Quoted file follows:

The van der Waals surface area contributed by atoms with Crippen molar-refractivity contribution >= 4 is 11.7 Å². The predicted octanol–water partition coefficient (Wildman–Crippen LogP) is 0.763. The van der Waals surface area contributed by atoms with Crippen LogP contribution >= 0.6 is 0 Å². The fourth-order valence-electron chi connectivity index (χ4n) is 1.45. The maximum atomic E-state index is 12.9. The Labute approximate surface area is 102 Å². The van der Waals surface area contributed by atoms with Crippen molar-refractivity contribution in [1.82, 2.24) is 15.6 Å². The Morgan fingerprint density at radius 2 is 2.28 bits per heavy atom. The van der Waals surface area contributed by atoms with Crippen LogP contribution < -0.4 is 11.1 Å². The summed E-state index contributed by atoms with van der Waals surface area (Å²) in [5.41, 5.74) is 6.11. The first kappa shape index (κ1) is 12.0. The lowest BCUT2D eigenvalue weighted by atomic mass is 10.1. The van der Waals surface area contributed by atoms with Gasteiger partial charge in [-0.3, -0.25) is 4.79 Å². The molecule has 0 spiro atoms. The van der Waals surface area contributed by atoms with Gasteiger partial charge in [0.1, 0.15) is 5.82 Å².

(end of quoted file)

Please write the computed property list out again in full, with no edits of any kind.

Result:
The van der Waals surface area contributed by atoms with Crippen molar-refractivity contribution >= 4 is 11.7 Å². The predicted octanol–water partition coefficient (Wildman–Crippen LogP) is 0.763. The van der Waals surface area contributed by atoms with Crippen LogP contribution >= 0.6 is 0 Å². The fourth-order valence-electron chi connectivity index (χ4n) is 1.45. The maximum atomic E-state index is 12.9. The Labute approximate surface area is 102 Å². The van der Waals surface area contributed by atoms with Crippen molar-refractivity contribution in [1.82, 2.24) is 15.6 Å². The Morgan fingerprint density at radius 2 is 2.28 bits per heavy atom. The van der Waals surface area contributed by atoms with Crippen LogP contribution < -0.4 is 11.1 Å². The summed E-state index contributed by atoms with van der Waals surface area (Å²) in [5.41, 5.74) is 6.11. The first kappa shape index (κ1) is 12.0. The lowest BCUT2D eigenvalue weighted by atomic mass is 10.1. The van der Waals surface area contributed by atoms with Gasteiger partial charge in [-0.3, -0.25) is 4.79 Å². The molecule has 0 spiro atoms. The van der Waals surface area contributed by atoms with Gasteiger partial charge in [0.1, 0.15) is 5.82 Å².